NEL awarded grant to develop electrolyser stack to enable lower cost hydrogen generation

Source: press release, 31 March 2020

The Proton PEM Electrolyser provides fast response times and production flexibility making it ideal for hydrogen generation utilising renewable power sources
The Proton PEM Electrolyser provides fast response times and production flexibility making it ideal for hydrogen generation utilising renewable power sources (illustration: Nel ASA)

Proton Energy Systems, Inc., a wholly owned subsidiary of Nel ASA, has been awarded a USD 1.85 million grant by the U.S. Department of Energy (DOE) for development of a novel electrolyser cell stack approach to enable higher efficiency, low cost hydrogen generation.

“We are very excited to receive this award from the DOE. Success of this project will not only demonstrate a cost-effective pathway for hydrogen energy storage, but it will also help further improve our electrolysers in general, enabling lower cost hydrogen generation for all other customer segments,” says Kathy Ayers, Vice President R&D of Nel Hydrogen US.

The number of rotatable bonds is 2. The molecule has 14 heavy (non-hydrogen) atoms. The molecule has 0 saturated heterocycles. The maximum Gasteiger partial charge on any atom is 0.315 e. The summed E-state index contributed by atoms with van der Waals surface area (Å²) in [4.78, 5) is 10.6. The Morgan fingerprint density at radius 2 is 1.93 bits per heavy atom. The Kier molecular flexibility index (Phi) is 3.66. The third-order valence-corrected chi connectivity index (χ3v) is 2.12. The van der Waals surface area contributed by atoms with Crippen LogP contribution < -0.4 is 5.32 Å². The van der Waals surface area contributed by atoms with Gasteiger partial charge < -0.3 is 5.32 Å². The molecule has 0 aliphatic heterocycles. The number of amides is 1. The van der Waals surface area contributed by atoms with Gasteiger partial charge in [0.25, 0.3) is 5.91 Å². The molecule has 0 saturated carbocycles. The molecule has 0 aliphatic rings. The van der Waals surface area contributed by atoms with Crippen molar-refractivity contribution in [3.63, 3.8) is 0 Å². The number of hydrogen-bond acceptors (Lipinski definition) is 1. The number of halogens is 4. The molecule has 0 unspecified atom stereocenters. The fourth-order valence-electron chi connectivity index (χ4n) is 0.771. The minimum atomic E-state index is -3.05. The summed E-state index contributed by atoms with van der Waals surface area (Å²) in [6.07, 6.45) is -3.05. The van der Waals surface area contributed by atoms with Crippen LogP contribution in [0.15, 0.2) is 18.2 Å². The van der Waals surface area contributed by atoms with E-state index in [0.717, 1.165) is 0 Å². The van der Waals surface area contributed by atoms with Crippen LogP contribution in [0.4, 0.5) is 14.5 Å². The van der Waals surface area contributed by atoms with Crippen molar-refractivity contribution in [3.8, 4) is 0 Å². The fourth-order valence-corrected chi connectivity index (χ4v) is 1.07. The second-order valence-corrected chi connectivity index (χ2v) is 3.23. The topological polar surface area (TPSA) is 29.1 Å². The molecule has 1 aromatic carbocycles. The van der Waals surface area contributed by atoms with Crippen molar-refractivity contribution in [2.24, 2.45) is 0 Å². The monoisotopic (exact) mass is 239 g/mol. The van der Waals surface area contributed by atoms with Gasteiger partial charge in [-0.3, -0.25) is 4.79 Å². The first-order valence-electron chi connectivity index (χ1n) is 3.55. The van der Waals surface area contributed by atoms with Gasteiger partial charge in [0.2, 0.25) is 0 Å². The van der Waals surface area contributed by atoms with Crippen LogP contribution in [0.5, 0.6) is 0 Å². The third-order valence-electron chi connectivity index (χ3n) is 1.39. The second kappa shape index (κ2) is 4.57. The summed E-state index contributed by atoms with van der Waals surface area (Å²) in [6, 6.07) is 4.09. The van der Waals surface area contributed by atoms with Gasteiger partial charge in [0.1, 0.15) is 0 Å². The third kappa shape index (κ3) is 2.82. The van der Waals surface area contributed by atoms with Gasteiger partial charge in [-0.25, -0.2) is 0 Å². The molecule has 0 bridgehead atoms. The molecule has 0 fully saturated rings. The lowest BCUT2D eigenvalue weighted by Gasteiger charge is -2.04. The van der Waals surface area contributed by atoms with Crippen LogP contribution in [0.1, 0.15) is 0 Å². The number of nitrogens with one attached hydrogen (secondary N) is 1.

The purpose of the project is to develop a highly efficient unitised reversible fuel cell (URFC) system based on proton exchange membrane (PEM) technology. A URFC is in principle an electrolyser stack which can be operated in reverse, to also produce electricity as a fuel cell. State of the art fuel cells exhibit higher efficiency and lower cost compared to electrolyser cell stacks. Developing the electrolyser operating conditions to enable configurations that have more commonalities with state-of-the-art fuel cells will enable lower cost and higher efficiencies.

The project is funded by the Fuel Cell Technologies Office within DOE’s Office of Energy Efficiency and Renewable Energy, and part of DOE’s H2@Scale initiative, developed in response to the opportunity for hydrogen to provide improved efficiency and resiliency in multiple sectors including transportation and industry, and to realise gains in various industries using or producing hydrogen.